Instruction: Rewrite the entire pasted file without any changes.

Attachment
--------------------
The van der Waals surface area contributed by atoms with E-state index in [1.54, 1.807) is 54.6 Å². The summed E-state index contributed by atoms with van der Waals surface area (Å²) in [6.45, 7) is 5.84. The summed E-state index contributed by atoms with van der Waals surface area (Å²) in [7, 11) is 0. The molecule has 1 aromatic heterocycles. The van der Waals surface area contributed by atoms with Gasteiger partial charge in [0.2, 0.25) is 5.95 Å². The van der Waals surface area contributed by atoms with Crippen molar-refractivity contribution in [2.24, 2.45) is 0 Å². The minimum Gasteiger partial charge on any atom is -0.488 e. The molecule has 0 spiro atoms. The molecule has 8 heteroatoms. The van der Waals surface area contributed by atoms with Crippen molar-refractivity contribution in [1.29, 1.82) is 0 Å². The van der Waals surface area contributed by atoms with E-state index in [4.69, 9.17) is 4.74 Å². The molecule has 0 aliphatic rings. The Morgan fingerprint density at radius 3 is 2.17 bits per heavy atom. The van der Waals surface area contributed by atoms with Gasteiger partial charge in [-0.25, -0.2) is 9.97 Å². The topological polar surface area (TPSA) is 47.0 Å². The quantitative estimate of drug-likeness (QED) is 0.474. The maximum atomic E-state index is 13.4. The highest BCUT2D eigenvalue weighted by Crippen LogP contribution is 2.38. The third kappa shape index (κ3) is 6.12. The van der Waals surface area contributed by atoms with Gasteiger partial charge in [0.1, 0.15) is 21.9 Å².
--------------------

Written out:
The van der Waals surface area contributed by atoms with E-state index in [1.54, 1.807) is 54.6 Å². The summed E-state index contributed by atoms with van der Waals surface area (Å²) in [6.45, 7) is 5.84. The summed E-state index contributed by atoms with van der Waals surface area (Å²) in [7, 11) is 0. The molecule has 1 aromatic heterocycles. The van der Waals surface area contributed by atoms with Gasteiger partial charge in [0.2, 0.25) is 5.95 Å². The van der Waals surface area contributed by atoms with Crippen molar-refractivity contribution in [2.24, 2.45) is 0 Å². The minimum Gasteiger partial charge on any atom is -0.488 e. The molecule has 0 spiro atoms. The molecule has 8 heteroatoms. The van der Waals surface area contributed by atoms with Crippen molar-refractivity contribution in [1.29, 1.82) is 0 Å². The van der Waals surface area contributed by atoms with E-state index in [4.69, 9.17) is 4.74 Å². The molecule has 0 aliphatic rings. The Morgan fingerprint density at radius 3 is 2.17 bits per heavy atom. The van der Waals surface area contributed by atoms with Gasteiger partial charge in [-0.25, -0.2) is 9.97 Å². The topological polar surface area (TPSA) is 47.0 Å². The quantitative estimate of drug-likeness (QED) is 0.474. The maximum atomic E-state index is 13.4. The highest BCUT2D eigenvalue weighted by Crippen LogP contribution is 2.38. The third kappa shape index (κ3) is 6.12. The van der Waals surface area contributed by atoms with Gasteiger partial charge in [0.1, 0.15) is 21.9 Å².